The man suspected of murdering a Maine deputy sheriff early Wednesday was arrested in Massachusetts last month on gun charges, officials in both states said.
John Williams, 29, is the subject of a massive manhunt in Central Maine, where he allegedly fatally shot Somerset County Corporal Eugene Cole Wednesday and then stole the slain deputy’s marked cruiser.
Shortly after 9 p.m. Wednesday, Williams was still at large and the search for him was “very active,” said FBI spokeswoman Kristen Setera in an e-mail.
Williams was released from jail in Massachusetts on March 31 on $5,000 cash bail imposed following his arrest on the gun charges, officials said. He was scheduled to appear in Haverhill District Court Wednesday, according to Essex District Attorney Jonathan Blodgett’s office, which is prosecuting him.
Williams allegedly killed Cole around 1:45 a.m. Wednesday on Route 2 in Norridgewock, Maine. The circumstances were not detailed by Maine authorities on Wednesday, authorities said.
Williams allegedly then stole Cole’s marked police cruiser and robbed a Cumberland Farms store in Norridgewock before fleeing. The cruiser was discovered around 5 a.m. on Martin Stream Road in Norridgewock. Authorities said they believed Williams fled on foot.
Maine authorities said Williams, whose last known address was in Madison, Maine, should be considered armed and dangerous. Police on Wednesday were searching the residence in Madison where Williams last lived.
A Maine State Police official told reporters that law enforcement in the state usually says there is no public threat after a fatal shooting. “But that’s not the case today,’’ State Police Lieutenant Colonel John Cote said. “He’s a major public threat.”
Area residents who encounter him were urged to notify police and not to approach him.
The FBI has joined state and local law enforcement agencies as part of the search, which is being conducted on the ground and from the air, authorities said.
In the Massachusetts case, State Police patrolling I-495 on March 22 at around 5 a.m. discovered a car that had been driven off the road. Williams was the driver, and troopers allegedly discovered a 9mm Smith & Wesson pistol in the trunk of his car.
The pistol had 10 bullets in it and was capable of firing 16 rounds from a single magazine, according to a State Police report.
A second 9mm Smith and Wesson pistol, partially disassembled, was found in a black pouch in the trunk, troopers wrote. A 16-round magazine with nine bullets in it was found in the pouch, State Police wrote.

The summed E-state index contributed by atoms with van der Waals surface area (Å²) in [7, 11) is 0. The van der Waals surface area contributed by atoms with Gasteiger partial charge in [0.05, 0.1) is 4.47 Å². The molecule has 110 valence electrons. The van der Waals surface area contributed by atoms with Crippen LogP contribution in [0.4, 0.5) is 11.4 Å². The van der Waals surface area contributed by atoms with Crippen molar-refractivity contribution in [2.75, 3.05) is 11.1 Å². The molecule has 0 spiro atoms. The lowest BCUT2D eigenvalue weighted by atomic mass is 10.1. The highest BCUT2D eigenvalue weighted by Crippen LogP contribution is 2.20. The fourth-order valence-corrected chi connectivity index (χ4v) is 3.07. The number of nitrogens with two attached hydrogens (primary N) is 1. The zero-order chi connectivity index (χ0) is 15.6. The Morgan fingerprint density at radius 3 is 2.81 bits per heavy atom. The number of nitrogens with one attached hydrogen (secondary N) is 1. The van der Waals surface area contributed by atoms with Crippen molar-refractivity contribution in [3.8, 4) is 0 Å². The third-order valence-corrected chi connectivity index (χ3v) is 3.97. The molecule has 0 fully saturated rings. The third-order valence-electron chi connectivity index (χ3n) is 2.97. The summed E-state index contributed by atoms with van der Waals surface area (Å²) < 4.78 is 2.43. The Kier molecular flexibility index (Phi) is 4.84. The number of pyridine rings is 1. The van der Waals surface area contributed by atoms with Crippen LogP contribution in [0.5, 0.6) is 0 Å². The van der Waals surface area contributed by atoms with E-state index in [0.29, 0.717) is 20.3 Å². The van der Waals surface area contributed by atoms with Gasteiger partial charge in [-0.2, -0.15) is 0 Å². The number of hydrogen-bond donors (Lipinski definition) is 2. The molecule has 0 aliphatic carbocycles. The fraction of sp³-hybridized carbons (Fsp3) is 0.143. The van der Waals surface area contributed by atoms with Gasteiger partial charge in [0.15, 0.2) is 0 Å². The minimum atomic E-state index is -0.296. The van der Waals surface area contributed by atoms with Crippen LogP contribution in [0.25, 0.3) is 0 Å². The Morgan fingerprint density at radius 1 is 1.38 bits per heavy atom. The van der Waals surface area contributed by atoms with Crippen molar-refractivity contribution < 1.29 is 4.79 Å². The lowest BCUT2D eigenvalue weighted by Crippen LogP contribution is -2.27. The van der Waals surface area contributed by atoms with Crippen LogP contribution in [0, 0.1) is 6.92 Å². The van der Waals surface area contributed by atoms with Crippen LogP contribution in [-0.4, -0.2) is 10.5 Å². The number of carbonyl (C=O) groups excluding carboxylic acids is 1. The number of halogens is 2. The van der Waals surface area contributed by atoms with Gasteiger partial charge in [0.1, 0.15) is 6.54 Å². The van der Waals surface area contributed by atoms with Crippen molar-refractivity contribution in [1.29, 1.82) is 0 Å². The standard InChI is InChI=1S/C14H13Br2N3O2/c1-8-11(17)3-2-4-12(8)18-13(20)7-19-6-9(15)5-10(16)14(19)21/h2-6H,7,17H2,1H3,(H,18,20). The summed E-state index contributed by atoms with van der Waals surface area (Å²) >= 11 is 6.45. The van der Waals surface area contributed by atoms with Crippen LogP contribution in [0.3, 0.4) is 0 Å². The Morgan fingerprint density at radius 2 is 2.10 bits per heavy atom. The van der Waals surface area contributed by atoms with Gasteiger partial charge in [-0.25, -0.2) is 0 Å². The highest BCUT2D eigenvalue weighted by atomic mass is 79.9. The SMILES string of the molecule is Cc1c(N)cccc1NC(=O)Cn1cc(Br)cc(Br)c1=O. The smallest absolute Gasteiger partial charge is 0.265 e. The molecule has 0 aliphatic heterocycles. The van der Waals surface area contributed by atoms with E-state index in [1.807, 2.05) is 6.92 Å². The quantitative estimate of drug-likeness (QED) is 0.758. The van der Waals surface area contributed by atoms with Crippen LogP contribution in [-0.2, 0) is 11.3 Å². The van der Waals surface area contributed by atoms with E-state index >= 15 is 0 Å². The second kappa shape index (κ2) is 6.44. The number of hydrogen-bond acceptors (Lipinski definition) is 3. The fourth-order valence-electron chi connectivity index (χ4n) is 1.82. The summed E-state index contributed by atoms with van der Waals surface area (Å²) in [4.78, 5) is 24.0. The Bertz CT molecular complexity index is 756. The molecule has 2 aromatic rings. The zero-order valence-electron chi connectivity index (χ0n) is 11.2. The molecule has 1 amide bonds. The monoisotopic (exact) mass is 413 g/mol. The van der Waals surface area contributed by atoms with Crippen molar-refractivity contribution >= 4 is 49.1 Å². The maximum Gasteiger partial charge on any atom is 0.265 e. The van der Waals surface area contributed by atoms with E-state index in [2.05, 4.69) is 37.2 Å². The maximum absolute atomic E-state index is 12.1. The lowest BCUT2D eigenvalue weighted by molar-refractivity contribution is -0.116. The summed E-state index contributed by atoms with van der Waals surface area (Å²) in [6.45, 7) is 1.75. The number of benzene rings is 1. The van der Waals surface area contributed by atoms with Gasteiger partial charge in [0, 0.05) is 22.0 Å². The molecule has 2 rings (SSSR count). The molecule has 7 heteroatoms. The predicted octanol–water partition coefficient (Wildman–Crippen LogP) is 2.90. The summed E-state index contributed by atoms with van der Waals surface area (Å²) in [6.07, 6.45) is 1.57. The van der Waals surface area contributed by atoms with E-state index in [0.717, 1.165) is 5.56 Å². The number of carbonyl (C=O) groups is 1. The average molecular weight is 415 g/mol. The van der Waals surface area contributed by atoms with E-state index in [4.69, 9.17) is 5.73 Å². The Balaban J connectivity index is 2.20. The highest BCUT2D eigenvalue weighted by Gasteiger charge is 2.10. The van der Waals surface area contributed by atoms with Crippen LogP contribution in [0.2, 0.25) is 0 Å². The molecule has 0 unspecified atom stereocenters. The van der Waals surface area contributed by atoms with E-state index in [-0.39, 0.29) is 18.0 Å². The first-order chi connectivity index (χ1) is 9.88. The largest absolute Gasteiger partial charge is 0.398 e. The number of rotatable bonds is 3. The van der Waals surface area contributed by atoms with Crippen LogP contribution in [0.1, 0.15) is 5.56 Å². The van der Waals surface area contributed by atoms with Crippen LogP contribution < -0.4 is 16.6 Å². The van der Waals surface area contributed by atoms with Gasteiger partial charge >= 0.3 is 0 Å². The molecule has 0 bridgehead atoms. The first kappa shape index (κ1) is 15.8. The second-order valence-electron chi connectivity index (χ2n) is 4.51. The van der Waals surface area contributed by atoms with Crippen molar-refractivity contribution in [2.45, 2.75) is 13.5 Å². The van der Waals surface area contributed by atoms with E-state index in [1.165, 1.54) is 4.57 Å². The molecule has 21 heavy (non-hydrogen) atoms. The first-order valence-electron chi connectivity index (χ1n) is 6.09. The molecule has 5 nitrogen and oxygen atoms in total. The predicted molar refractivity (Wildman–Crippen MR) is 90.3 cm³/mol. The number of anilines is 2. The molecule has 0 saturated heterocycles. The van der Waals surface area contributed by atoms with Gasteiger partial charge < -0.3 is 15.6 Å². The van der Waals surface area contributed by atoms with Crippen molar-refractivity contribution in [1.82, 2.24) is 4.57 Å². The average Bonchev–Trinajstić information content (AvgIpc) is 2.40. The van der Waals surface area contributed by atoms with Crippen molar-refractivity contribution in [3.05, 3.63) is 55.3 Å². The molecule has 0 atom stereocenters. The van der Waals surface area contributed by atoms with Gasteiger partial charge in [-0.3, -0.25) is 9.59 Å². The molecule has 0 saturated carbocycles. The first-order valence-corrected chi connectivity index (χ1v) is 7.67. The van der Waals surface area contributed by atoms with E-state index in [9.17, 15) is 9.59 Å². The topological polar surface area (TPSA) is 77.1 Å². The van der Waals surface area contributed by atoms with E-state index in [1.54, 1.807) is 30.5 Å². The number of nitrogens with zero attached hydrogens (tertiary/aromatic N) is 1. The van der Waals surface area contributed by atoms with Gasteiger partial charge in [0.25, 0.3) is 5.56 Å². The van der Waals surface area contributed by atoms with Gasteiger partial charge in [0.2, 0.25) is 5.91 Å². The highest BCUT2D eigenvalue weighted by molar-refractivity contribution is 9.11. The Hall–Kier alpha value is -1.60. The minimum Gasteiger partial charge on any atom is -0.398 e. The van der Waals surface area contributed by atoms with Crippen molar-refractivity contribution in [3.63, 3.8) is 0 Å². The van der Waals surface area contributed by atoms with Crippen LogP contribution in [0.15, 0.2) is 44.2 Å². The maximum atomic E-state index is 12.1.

“Williams explained that he was able to legally carry the firearm in Maine, however, he did not possess a license to carry or a [firearms identification] card in Massachusetts,’’ troopers wrote, leading to his arrest.
Williams was charged with illegal possession of a firearm, illegal possession of a firearm with a large-capacity feeding device, and illegal possession of ammunition without an FID card. Bail was set at $10,000 cash.
His passenger, a 32-year-old Maine woman, was cited for possession of a prescription drug. Her name was not released.
According to Blodgett’s office, Williams was arraigned in Haverhill District Court on March 22, where prosecutors asked for $10,000 cash bail. Judge Timothy Patten set bail at $7,500 cash.
Williams did not post bail that day and on March 27, he appealed the bail amount to Essex Superior Court, where Superior Court Judge Timothy Feeley set bail at $5,000 cash, according to prosecutors.
Williams was released from the Essex County jail on March 31 after the $5,000 was posted on his behalf, according to prosecutors.
Williams is the second person enmeshed in the state’s criminal justice system who is accused of recently murdering an on-duty law enforcement officer.
Thomas M. Latanowich, 29, was being sought for violating the terms of probation from a Cape Cod gun conviction when he allegedly shot and killed Yarmouth police Officer Sean M. Gannon, and wounded his K-9 partner, Nero, earlier this month.
Latanowich has pleaded not guilty and is being held without bail.
Cole is at least the 43rd police officer to die in the line of duty this year, according to the National Law Enforcement Officers Memorial in Washington.Danny McDonald of the Globe Staff contributed to this story. John R. Ellement can be reached at firstname.lastname@example.org. Follow him on Twitter @JREbosglobe.